A radical reformer, “career psychopath”, omniscient Svengali, serial election winner, or dangerous disruptor?
As Dominic Cummings bows out of Downing Street, the view of his spell in Number 10 is set to be fiercely debated by his champions and detractors.
The 48-year-old was among Boris Johnson’s first appointments when he became prime minister in July 2019.
He was already a well-known figure at Westminster due to his past as a government special adviser and then the driving force behind the Vote Leave campaign during the 2016 EU referendum.
And, while in Number 10, Mr Cummings went on to gain national notoriety – becoming one of the few government advisers to have ever become a household name – due to the heated row over his mid-lockdown trip to his native North East.
His reputation as a divisive character began in the early 2000s, when he served as director of strategy for the Conservative Party.
On leaving the role, he subsequently branded then Tory leader Iain Duncan Smith as “incompetent”, adding he would be a “worse prime minister than Tony Blair and must be replaced”.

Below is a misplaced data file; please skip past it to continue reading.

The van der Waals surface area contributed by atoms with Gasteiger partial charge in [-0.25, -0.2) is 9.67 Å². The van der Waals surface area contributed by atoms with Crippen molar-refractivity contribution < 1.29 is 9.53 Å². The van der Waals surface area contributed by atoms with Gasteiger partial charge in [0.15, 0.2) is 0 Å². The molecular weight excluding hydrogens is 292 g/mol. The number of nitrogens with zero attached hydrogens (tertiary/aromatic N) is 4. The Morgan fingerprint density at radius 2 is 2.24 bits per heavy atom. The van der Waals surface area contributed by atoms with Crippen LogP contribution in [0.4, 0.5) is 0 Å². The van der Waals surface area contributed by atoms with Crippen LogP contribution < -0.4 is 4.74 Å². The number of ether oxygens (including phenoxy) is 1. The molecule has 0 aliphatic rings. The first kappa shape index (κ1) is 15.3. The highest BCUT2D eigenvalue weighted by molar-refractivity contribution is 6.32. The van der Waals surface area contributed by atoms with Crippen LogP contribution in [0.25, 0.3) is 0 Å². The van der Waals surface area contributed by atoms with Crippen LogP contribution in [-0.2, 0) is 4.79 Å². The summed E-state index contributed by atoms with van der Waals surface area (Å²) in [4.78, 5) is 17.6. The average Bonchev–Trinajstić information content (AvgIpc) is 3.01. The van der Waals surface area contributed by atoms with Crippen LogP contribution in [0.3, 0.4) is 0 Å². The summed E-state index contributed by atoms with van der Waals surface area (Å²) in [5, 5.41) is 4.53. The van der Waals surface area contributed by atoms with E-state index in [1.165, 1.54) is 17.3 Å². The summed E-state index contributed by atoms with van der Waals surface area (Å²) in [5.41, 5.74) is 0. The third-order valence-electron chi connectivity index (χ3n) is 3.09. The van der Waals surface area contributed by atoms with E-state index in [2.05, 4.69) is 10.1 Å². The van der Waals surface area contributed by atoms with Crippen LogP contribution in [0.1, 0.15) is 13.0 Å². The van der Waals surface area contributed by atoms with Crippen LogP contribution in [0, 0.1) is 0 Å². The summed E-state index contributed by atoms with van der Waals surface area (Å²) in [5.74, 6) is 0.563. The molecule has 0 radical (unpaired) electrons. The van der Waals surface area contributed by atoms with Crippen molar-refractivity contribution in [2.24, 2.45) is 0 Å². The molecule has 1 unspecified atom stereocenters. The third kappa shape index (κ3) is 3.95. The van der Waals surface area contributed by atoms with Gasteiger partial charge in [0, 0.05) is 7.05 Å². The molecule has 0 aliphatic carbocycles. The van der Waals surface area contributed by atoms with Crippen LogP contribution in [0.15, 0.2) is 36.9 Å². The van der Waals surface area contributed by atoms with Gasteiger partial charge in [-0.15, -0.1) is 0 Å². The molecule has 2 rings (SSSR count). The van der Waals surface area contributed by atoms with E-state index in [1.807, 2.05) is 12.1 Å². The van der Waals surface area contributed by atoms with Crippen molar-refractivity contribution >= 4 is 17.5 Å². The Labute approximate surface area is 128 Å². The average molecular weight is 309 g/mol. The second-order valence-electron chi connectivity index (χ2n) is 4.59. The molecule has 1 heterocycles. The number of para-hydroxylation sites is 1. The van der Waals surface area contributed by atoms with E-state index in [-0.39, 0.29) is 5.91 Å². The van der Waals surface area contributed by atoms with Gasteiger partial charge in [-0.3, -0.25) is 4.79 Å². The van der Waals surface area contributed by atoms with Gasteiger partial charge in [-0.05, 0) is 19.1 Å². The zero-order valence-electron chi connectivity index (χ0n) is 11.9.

Mr Cummings later led the successful campaign against Labour’s proposal for an elected regional assembly in the North East, before going on to work as a special adviser for Michael Gove.
However, when the Conservatives were elected to power as part of the coalition government in 2010, Mr Cummings’ employment at Mr Gove’s Department for Education was banned by Andy Coulson, then Downing Street’s director of communications.
Yet, after Mr Coulson resigned amid the News of the World phone-hacking scandal, Mr Cummings became Mr Gove’s chief of staff.
Civil servants made allegations of an “us-and-them aggressive, intimidating culture” under the pair, before Mr Cummings quit his role in 2013 in order to open a new free school.
Then prime minister David Cameron later reportedly described Mr Cummings as a “career psychopath”.
Ahead of the 2016 EU referendum, Mr Cummings joined the Vote Leave campaign but soon clashed with eurosceptic Tory MPs.